And there are other reasons why this is the right thing to do:
I know that some people are concerned that this common rulebook will stop us doing trade deals. I can assure you this is not the case – and I would not be proposing it if it would. Signing up to a common rulebook on goods would mean we could not drop our regulatory standards for goods as part of the new trade deals we sign with other countries – but that is something we have been clear we do not want to do, in order to protect British consumers. And we would still be able to make a competitive offer to new trading partners – with the freedom to set our own tariffs, set our own quotas, and reduce other non-tariff barriers such as simplifying customs processes.
These close arrangements on goods should sit alongside looser new ones for services and digital, giving the UK the freedom to chart its own path in the areas that matter most for our service-based economy.
I am well aware of the strong feelings members of our Party have on this important national issue. That is why I asked my team to arrange a number of briefing sessions for Chairmen of Conservative Associations at 10 Downing Street, and why I was glad to take part in a conference call with Association Chairmen to outline the Government’s plan and to answer questions about it directly. If your Chairman was able to join one of those sessions, I hope he or she has fed back to you the points which were covered. The Party Chairman, Brandon Lewis, and I are always keen to hear the views of Party members, so if you have any questions or comments about the Government’s proposals – now or at any time – please do write to us at Conservative Campaign Headquarters, 4 Matthew Parker Street, London SW1H 9HQ.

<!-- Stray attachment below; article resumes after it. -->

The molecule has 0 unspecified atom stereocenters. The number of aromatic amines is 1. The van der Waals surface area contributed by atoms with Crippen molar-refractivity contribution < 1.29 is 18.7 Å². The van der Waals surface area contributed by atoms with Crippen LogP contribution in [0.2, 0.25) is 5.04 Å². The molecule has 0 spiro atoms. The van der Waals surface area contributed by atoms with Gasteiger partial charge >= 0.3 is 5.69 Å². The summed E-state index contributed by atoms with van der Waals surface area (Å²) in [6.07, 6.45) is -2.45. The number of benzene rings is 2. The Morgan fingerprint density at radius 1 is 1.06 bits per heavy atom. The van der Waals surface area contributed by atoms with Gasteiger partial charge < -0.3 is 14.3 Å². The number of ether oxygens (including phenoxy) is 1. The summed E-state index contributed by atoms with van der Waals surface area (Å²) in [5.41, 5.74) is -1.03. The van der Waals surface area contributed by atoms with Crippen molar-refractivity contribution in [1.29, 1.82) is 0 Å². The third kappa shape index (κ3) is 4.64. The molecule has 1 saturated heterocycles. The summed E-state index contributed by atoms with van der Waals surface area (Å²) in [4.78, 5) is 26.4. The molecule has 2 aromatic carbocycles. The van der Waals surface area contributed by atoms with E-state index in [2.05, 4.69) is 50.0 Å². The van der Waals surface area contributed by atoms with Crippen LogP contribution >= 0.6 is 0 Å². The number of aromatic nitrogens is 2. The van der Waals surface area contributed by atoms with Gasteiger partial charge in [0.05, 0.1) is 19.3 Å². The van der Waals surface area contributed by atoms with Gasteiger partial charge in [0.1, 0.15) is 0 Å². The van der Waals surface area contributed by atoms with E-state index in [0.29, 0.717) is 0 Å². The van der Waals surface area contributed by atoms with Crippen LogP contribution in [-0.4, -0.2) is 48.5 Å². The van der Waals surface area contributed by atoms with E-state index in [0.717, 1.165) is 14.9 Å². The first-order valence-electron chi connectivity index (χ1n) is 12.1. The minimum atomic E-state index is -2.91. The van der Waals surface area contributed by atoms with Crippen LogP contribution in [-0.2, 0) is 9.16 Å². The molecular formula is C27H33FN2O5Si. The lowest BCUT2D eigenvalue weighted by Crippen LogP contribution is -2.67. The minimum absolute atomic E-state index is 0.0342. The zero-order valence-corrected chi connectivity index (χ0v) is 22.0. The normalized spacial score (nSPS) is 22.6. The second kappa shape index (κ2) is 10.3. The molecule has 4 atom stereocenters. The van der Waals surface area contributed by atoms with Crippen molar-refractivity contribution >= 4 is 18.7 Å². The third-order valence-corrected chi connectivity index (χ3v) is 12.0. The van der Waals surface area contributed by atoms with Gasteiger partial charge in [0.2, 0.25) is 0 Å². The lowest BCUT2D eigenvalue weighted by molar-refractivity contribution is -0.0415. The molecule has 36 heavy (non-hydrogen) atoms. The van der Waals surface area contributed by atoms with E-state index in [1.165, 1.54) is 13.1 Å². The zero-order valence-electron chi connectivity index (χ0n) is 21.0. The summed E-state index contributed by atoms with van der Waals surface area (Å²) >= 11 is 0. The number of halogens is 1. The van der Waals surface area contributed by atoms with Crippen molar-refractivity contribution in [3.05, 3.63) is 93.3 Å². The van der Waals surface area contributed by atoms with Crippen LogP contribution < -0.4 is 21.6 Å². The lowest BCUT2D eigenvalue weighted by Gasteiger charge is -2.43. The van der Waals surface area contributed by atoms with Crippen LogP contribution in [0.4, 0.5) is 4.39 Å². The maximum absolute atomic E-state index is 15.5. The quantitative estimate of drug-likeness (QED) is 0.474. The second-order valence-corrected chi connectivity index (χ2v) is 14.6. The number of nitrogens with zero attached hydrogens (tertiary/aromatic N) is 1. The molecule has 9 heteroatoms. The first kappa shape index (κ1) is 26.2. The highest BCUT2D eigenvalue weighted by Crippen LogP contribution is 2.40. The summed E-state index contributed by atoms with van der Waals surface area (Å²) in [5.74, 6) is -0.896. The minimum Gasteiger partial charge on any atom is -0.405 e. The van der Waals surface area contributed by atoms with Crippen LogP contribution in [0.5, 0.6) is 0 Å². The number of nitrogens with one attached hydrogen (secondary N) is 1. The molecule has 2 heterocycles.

As Conservatives, we should be proud of the role we are playing at this crucial time for our country. We are the Party which gave the British people their say in how they are governed. We are the Party which respects the decision they made. We are the Party which will take the UK out of the European Union next March. And we are the Party which will secure a strong, secure, and prosperous future for the United Kingdom as an independent country standing tall in the world while maintaining a deep and friendly relationship with our closest neighbours.
The Rt Hon Theresa May MP
Prime Minister and Leader of the Conservative Party
P.S. You can find more information about our proposals, along with a Q&A which you can download and use locally, on the Party website at www.conservatives.com/ourbrexitplan’
And here is the page of endorsements: